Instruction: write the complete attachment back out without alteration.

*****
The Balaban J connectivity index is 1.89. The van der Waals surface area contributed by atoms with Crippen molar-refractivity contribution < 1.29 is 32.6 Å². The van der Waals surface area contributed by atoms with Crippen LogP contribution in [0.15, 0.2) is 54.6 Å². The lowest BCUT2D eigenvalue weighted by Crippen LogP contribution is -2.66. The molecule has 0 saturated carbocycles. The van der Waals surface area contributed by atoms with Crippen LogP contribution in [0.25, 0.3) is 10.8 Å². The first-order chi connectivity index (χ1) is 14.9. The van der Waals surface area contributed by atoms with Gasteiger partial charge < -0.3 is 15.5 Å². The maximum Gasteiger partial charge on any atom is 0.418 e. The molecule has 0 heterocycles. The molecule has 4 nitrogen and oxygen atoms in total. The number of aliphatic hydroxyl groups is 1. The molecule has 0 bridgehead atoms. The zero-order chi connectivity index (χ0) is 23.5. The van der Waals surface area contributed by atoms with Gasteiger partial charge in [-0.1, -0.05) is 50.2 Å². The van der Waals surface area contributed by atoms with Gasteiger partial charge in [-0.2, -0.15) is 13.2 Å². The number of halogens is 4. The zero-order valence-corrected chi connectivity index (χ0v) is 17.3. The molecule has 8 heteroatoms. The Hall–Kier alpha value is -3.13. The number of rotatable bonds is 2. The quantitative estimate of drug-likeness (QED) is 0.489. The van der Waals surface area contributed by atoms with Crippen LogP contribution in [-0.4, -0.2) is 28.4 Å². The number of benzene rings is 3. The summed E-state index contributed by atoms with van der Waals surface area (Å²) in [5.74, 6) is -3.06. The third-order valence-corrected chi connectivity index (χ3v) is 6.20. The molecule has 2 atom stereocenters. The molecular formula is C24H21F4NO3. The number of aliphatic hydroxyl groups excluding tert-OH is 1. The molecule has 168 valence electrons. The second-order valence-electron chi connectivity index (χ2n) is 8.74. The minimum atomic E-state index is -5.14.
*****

The Balaban J connectivity index is 1.89. The van der Waals surface area contributed by atoms with Crippen molar-refractivity contribution < 1.29 is 32.6 Å². The van der Waals surface area contributed by atoms with Crippen LogP contribution in [0.15, 0.2) is 54.6 Å². The lowest BCUT2D eigenvalue weighted by Crippen LogP contribution is -2.66. The molecule has 0 saturated carbocycles. The van der Waals surface area contributed by atoms with Crippen LogP contribution in [0.25, 0.3) is 10.8 Å². The first-order chi connectivity index (χ1) is 14.9. The van der Waals surface area contributed by atoms with Gasteiger partial charge < -0.3 is 15.5 Å². The maximum Gasteiger partial charge on any atom is 0.418 e. The molecule has 0 heterocycles. The molecule has 4 nitrogen and oxygen atoms in total. The number of aliphatic hydroxyl groups is 1. The molecule has 0 bridgehead atoms. The zero-order chi connectivity index (χ0) is 23.5. The van der Waals surface area contributed by atoms with Gasteiger partial charge in [-0.1, -0.05) is 50.2 Å². The van der Waals surface area contributed by atoms with Gasteiger partial charge in [-0.2, -0.15) is 13.2 Å². The number of halogens is 4. The zero-order valence-corrected chi connectivity index (χ0v) is 17.3. The molecule has 8 heteroatoms. The Hall–Kier alpha value is -3.13. The number of rotatable bonds is 2. The quantitative estimate of drug-likeness (QED) is 0.489. The van der Waals surface area contributed by atoms with Crippen LogP contribution in [-0.4, -0.2) is 28.4 Å². The number of benzene rings is 3. The summed E-state index contributed by atoms with van der Waals surface area (Å²) in [5.74, 6) is -3.06. The third-order valence-corrected chi connectivity index (χ3v) is 6.20. The molecule has 2 atom stereocenters. The molecular formula is C24H21F4NO3. The number of aliphatic hydroxyl groups excluding tert-OH is 1. The molecule has 168 valence electrons. The second-order valence-electron chi connectivity index (χ2n) is 8.74. The minimum atomic E-state index is -5.14.